Henry VIII - Factions During Henrys Reign

Table summarising key points regarding factions during Henry VIII's reign 

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Faction Details
The Anti-Wolsey Faction
· Members of the Faction:
The Duke of Norfolk
Anne Boleyn
Thomas Boleyn
· Wolsey's downfall could be attributed to the growth of the anti-Wolsey faction.
· They put pressure on Henry to dismiss Wolsey; some historians believe that they
provided Henry with the opportunity however couldn't have destroyed Wolsey on
their own.
Key features driving factional opposition to Wolsey:
· Resentment of cost cutting exercises: the expulsion of the minions and the Eltham
Ordinances
· Resentment of campaign against enclosures
· Resentment of Wolsey's close relationship with the king and his influence over
patronage
· Resentment of Wolsey's low birth
· Treatment of the nobility in the Court of Chancery and in Star Chamber
The Boleyn Faction
· Members of the faction:
Anne Boleyn
Thomas Cranmer
Thomas Cromwell
· Played a vital role in initial changes
· Aimed to secure the break with Rome and the Royal Supremacy that would secure
Anne's marriage to the king
The Anti-Boleyn Faction
· A new faction headed by Edward Seymour encouraged opposition to Anne. If was
joined by Cromwell.
· Edward hoped to get rid of Anne with his sister Jane, a demure lady-in-waiting who
had already caught Henry's eye.
The Reformist Faction
· Members of the faction:
Thomas Cranmer
Thomas Cromwell
Edward Seymour
· Emerged out of the Boleyn faction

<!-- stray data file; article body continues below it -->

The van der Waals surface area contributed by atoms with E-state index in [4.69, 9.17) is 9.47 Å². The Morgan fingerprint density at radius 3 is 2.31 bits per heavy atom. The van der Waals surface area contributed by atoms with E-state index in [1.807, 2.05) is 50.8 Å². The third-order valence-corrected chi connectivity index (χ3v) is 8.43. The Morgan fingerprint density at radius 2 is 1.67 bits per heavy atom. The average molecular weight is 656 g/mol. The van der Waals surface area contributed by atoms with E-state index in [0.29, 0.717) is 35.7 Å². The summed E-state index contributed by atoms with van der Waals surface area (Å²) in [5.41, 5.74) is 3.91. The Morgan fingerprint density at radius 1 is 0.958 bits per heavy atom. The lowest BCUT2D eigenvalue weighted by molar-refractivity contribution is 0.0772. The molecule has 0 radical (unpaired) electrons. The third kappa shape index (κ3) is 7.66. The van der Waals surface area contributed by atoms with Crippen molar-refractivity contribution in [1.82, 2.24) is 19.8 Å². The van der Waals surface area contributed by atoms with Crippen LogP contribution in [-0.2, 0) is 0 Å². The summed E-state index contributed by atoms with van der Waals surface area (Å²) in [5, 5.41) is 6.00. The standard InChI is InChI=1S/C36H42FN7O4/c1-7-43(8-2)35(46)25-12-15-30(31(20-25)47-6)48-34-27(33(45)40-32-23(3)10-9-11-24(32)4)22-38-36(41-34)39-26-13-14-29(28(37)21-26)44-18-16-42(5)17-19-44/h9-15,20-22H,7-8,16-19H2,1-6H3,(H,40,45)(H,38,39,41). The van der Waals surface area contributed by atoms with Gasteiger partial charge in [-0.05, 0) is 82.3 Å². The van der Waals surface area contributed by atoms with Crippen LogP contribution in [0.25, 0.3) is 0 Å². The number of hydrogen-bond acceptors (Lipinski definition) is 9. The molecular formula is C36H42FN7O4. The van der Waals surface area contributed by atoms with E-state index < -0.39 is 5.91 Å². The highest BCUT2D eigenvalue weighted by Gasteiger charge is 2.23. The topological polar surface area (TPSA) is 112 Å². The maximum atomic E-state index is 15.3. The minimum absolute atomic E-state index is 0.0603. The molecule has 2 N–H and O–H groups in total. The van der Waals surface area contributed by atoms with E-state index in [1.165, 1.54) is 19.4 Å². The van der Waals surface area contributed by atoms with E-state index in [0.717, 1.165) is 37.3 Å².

· Aimed to ensure that the collapse of Henry's marriage to Anne did not push reform
off course
· More radical than the king in their religious beliefs, but careful not to go beyond
what the king would find acceptable
· Regarded the Royal Supremacy as the starting point for reform
· In the mid-1530s, it focused on reforming the doctrine and practices of the Church
The Conservative Faction
· Members of the faction:
Duke of Norfolk
Bishop of Winchester
· Opposed the pace of change set by the reformist
· Regarded by Royal Supremacy as the finishing point for reform
· Gained the upper hand in 1539 as a result of the king's dissatisfaction with his
marriage to Anne of Cleves
· Promoted orthodox Catholic beliefs in the doctrine and practices of the Church
The Howard Faction
· The conservative faction had long been looking for a way to bring Cromwell down,
and the perfect opportunity now arose. The Duke of Norfolk brought his niece
Catherine Howard to court and the king was soon infatuated with her
· Norfolk was delighted to find that the king wanted to marry his niece. The only
obstacle was Cromwell and the Cleves marriage.
· On the same day of Cromwell's execution, Henry marred Catherine of Howard, his
marriage to Anne of Cleves being annulled.

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